Tech

Mozilla and Vivaldi unhappy with Windows 11 default browser changes

Hot potato: Microsoft’s decision to make it easier to migrate from Edge to another browser in Windows 11 may have been welcomed by users, but rival browser companies say it’s not enough and should be made available to everyone, not just the more tech-savvy types.

One of the problems people had with the launch of Windows 11 was that Microsoft seems to be using their old tricks again when it comes to forcing people to use the default Edge browser. Installing a new browser and opening a link provided the only chance to fix that browser with a checkbox, but not having one meant manually changing the default way several Internet-related file types were opened, including .html, .htm, .mhtml, . pdf and protocols such as HTTP and HTTPS.

Microsoft was heavily criticized by consumers and web companies over this process, and it eventually brought back the usual one-click method of changing the default browser with an optional set of Windows 11 Cumulative Updates (KB5011563).

But that change doesn’t seem to have appeased competing browser makers. “This should apply to all users, not just those who are technically competent enough to understand that they need to install an additional update and know how to actually do it. This should be set for all users.” – Vivaldi boss John von Tetchner said Register.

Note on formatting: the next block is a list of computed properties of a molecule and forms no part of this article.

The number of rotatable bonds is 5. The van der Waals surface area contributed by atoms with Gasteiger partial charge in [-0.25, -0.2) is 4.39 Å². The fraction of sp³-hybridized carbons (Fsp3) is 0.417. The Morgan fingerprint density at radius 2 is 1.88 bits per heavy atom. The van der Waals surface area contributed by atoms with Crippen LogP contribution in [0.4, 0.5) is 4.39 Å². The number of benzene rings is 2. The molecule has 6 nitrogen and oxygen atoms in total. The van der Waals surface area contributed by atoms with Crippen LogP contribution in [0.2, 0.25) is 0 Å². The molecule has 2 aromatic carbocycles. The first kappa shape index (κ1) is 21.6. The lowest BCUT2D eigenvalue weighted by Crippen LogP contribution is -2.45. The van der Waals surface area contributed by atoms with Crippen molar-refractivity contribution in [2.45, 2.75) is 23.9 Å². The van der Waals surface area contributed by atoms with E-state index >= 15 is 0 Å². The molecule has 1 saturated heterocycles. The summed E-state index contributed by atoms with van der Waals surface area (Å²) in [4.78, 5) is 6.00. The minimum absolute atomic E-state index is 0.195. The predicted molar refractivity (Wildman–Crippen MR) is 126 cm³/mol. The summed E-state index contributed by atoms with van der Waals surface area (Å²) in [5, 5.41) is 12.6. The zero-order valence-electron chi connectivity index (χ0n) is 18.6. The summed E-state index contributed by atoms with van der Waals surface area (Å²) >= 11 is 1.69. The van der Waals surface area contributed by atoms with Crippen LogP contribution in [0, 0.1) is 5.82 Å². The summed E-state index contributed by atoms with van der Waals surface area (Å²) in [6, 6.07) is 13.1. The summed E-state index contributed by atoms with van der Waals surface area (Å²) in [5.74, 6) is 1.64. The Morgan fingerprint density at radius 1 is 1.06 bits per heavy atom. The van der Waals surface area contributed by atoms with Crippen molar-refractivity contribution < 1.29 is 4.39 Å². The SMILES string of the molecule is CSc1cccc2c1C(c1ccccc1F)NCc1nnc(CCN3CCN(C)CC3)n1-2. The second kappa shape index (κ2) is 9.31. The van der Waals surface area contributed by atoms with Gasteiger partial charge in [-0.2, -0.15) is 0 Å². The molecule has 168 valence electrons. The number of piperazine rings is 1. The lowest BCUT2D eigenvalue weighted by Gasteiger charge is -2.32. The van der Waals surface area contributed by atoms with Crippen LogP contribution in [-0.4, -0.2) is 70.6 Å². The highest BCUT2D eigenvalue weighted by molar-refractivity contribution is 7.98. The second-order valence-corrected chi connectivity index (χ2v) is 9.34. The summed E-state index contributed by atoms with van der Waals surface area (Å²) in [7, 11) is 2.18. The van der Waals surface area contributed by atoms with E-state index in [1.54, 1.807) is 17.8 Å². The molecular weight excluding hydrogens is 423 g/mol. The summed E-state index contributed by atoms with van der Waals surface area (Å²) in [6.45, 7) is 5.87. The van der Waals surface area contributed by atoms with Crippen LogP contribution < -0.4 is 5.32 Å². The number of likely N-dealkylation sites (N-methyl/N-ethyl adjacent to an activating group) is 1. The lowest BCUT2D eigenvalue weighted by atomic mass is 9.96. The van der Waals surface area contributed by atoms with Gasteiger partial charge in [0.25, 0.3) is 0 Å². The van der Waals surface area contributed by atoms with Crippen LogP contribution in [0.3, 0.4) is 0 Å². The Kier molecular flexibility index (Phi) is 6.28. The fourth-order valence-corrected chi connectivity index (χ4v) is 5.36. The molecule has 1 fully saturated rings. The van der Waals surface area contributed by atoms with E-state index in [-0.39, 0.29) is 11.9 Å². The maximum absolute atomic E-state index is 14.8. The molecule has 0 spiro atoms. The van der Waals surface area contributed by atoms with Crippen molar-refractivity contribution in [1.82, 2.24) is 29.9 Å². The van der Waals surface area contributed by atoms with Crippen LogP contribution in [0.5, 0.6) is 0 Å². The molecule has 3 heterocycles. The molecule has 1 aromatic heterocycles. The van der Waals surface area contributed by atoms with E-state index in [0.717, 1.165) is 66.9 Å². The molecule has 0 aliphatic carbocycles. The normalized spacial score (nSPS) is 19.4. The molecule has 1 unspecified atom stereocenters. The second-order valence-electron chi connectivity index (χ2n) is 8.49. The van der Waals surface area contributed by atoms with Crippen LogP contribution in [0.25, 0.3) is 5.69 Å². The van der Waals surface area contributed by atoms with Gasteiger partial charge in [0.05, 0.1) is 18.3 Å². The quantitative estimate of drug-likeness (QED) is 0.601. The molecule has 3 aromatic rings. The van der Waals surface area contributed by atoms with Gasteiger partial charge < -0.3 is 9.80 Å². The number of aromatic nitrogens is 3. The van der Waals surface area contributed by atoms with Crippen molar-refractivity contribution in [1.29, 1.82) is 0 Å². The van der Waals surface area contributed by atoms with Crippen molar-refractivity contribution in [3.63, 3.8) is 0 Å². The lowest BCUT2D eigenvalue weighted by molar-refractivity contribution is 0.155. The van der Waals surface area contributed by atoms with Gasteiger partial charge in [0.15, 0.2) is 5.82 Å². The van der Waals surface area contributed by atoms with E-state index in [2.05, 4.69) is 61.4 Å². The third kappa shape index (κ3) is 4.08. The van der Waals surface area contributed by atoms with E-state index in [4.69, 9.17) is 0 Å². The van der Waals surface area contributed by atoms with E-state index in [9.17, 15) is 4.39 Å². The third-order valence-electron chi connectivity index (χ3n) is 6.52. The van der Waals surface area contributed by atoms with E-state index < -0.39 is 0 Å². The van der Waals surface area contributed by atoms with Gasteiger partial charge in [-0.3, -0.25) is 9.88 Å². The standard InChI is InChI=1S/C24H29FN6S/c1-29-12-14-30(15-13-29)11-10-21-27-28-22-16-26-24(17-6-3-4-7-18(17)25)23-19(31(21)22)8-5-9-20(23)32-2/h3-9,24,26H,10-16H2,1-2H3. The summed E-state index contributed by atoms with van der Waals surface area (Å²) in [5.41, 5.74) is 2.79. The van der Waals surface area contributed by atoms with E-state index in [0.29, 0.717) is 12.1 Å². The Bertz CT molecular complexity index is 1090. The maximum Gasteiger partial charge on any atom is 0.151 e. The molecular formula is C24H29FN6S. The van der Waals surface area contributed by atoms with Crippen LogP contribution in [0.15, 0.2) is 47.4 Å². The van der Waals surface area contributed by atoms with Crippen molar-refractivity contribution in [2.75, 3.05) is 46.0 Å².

“While they made an attempt, the fact that it was done the way it was leads to the suggestion that it is only being done to avoid being prosecuted for anti-competitive behavior and not actually addressing the underlying problem.”

Techner concluded with a vague threat: “They [Microsoft] keep trying to make it harder to switch to and use other browsers. We look forward to the EU addressing this malpractice.”

Mozilla, the maker of Firefox, was also unimpressed by the Redmond-based firm. “People should be able to set defaults simply and easily, and all operating systems should offer official developer support for the default status.”

“In practice, we would also like to see progress in reducing the number of steps required to set a new default browser, and in opening up and exposing APIs for applications to set the default that other Microsoft applications use.”

Source: StatCounter Global Stats – Browser Market Share

Despite all the criticism that Microsoft has faced over Edge’s promotional tactics, it is currently the second most popular desktop browser after ousting Safari from second place with a 9.5% share last month. Research firm Statcounter has a Firefox share of 7.5%, while Vivaldi doesn’t have enough users to chart.


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